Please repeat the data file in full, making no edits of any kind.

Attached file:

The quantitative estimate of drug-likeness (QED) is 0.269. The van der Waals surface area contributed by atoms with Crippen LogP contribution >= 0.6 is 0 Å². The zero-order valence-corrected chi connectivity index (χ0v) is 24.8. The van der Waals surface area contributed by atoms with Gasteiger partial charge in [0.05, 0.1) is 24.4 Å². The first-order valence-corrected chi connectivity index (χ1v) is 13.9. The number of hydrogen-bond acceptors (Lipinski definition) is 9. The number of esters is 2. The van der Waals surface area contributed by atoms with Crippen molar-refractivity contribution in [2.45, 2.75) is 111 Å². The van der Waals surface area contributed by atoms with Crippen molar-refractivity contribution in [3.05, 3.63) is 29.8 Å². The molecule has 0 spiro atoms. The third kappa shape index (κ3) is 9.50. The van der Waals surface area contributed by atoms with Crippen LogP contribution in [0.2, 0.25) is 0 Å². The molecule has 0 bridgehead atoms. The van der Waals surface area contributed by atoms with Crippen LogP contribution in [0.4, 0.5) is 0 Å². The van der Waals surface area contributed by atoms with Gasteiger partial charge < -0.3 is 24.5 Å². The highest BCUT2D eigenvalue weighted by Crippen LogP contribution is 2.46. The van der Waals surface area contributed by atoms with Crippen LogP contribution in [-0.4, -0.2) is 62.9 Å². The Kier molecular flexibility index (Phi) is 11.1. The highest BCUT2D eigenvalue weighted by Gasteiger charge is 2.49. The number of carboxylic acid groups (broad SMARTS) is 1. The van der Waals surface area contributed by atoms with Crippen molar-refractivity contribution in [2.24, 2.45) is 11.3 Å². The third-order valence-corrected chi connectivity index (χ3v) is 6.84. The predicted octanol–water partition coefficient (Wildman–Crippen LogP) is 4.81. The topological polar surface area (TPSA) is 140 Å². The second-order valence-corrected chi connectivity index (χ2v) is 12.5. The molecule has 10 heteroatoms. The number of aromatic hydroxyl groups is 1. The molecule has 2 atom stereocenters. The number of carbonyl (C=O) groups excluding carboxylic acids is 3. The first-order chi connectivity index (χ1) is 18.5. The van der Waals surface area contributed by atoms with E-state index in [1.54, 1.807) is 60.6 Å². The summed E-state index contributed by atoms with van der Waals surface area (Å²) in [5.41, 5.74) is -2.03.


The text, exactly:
The quantitative estimate of drug-likeness (QED) is 0.269. The van der Waals surface area contributed by atoms with Crippen LogP contribution >= 0.6 is 0 Å². The zero-order valence-corrected chi connectivity index (χ0v) is 24.8. The van der Waals surface area contributed by atoms with Gasteiger partial charge in [0.05, 0.1) is 24.4 Å². The first-order valence-corrected chi connectivity index (χ1v) is 13.9. The number of hydrogen-bond acceptors (Lipinski definition) is 9. The number of esters is 2. The van der Waals surface area contributed by atoms with Crippen molar-refractivity contribution in [2.45, 2.75) is 111 Å². The van der Waals surface area contributed by atoms with Crippen molar-refractivity contribution in [3.05, 3.63) is 29.8 Å². The molecule has 0 spiro atoms. The third kappa shape index (κ3) is 9.50. The van der Waals surface area contributed by atoms with Crippen LogP contribution in [0.2, 0.25) is 0 Å². The molecule has 0 bridgehead atoms. The van der Waals surface area contributed by atoms with Crippen LogP contribution in [0.4, 0.5) is 0 Å². The van der Waals surface area contributed by atoms with Gasteiger partial charge < -0.3 is 24.5 Å². The highest BCUT2D eigenvalue weighted by Crippen LogP contribution is 2.46. The van der Waals surface area contributed by atoms with Crippen LogP contribution in [-0.4, -0.2) is 62.9 Å². The Kier molecular flexibility index (Phi) is 11.1. The highest BCUT2D eigenvalue weighted by Gasteiger charge is 2.49. The number of carboxylic acid groups (broad SMARTS) is 1. The van der Waals surface area contributed by atoms with Crippen molar-refractivity contribution in [2.24, 2.45) is 11.3 Å². The third-order valence-corrected chi connectivity index (χ3v) is 6.84. The predicted octanol–water partition coefficient (Wildman–Crippen LogP) is 4.81. The topological polar surface area (TPSA) is 140 Å². The second-order valence-corrected chi connectivity index (χ2v) is 12.5. The molecule has 10 heteroatoms. The number of aromatic hydroxyl groups is 1. The molecule has 2 atom stereocenters. The number of carbonyl (C=O) groups excluding carboxylic acids is 3. The first-order chi connectivity index (χ1) is 18.5. The van der Waals surface area contributed by atoms with E-state index in [1.54, 1.807) is 60.6 Å². The summed E-state index contributed by atoms with van der Waals surface area (Å²) in [5.41, 5.74) is -2.03.